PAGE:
UF-built instrument provides new look at supermassive black hole's magnetic field
For the first time, astronomers have revealed a new high-resolution map of the magnetic field lines in gas and dust swirling around the supermassive black hole at the center of our Galaxy.
The team, led by Professor Pat Roche of the University of Oxford, created the map using the CanariCam infrared camera attached to the Gran Telescopio Canarias (GTC) sited on the island of La Palma in the Canary Islands, Spain. Their research will appear in the Monthly Notices of the Royal Astronomical Society.
University of Florida Professor of Astronomy Charles Telesco and his science and engineering team in UF’s Department of Astronomy built the CanariCam infrared camera that enabled the team to image the magnetic field. “Its polarimetry mode is the most capable anywhere in the world,” said Roche. “Combined with the light grasp and the quality of the images produced by the Gran Telescopio Canarias, it is revealing details of magnetic fields and cosmic dust properties in a range of astronomical objects.”
The GTC is the world’s largest optical and infrared telescope. It is operated by the Spanish government as part of the international partnership among Spain, Mexico, and UF. UF enjoys a unique collaboration with the GTC as the only educational institution in the partnership. This effort was spearheaded by Telesco when he came to UF from NASA in 1995. He said, “Our faculty, staff, and students have gained immensely from this international partnership, and it puts UF in the big-time class of universities with star-power observing facilities, a real mark of distinction in the astronomical world.”
The center of almost every galaxy appears to host a black hole, and the galaxy we live in, the Milky Way, is no exception. Black holes are super-compact objects with gravitational fields so strong that not even light can escape their grasp. Stars move around the black hole at speeds of up to 30 million kilometres an hour, indicating that it has a mass of several million times our Sun.
Visible light from sources in the center of the Milky Way is blocked by clouds of gas and dust. Infrared light, as well as X-rays and radio waves, passes through this obscuring material, so astronomers use this to see the region more clearly. CanariCam combines infrared imaging with polarizing optics, which preferentially filter light with the particular characteristics associated with magnetic fields.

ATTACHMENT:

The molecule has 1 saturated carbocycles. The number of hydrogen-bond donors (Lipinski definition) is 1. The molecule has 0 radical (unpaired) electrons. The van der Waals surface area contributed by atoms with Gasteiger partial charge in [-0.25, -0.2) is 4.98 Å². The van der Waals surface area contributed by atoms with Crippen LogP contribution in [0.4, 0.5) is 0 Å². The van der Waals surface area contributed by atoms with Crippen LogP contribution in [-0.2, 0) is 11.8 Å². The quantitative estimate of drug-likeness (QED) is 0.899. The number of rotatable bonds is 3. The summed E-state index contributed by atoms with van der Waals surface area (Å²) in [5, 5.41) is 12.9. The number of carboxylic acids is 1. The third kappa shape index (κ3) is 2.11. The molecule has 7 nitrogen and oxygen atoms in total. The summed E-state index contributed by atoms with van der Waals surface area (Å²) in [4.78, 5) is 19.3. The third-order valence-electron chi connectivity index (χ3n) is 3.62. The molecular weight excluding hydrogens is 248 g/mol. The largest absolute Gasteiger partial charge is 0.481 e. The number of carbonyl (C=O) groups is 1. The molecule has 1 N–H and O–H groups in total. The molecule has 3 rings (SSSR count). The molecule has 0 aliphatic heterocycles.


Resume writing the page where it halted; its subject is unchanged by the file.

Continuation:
Centered on the supermassive black hole, the new infrared map covers a region about two light years on each side. The image shows the intensity of infrared light and traces the magnetic field within filaments of warm dust grains and hot gas. The magnetic field appears as thin lines reminiscent of brush strokes in a van Gogh painting.
The filaments, several light years long, seem to meet close to the black hole (at a point below the center in the image), and may indicate where orbits of streams of gas and dust converge. One prominent magnetic feature links some of the bright newborn stars in the center of the Galaxy together like pearls on a necklace. Despite strong winds flowing from these stars, the filaments remain in place, bound by the magnetic field within them. Elsewhere the magnetic field is less clearly aligned with the filaments. Depending on how the material flows, some of it may eventually be captured and engulfed by the supermassive black hole.
The new observations give astronomers more detailed information on the relationship between the bright stars and the dusty filaments. The origin of the magnetic field in this region is not understood, but it is likely that a smaller magnetic field is stretched out as the filaments are elongated by the gravitational influence of the black hole and stars in the galactic center.
Roche praised this unique technique and the result: “Big telescopes like GTC, and instruments like CanariCam, deliver real results. We’re now able to watch material race around a black hole 25,000 light years away, and for the first time see magnetic fields there in detail.”
Telesco, who has been building infrared instruments since his graduate days in the 1970s never anticipated exploring cosmic magnetic fields. “However, I understood even then how important such magnetic fields are in many of the most interesting astrophysical sources,” he said. “I just never thought an instrument that I would build could lead the world in this type of exploration. It still amazes me that it worked out.”
His international team is using CanariCam to probe magnetic fields in dusty regions in our galaxy and other galaxies, as well as in stellar and planetary nurseries. They hope to obtain further observations of the Galactic Center to investigate the larger scale magnetic field and how it links to the clouds of gas and dust and newborn stars orbiting the black hole farther out at distances of several light years.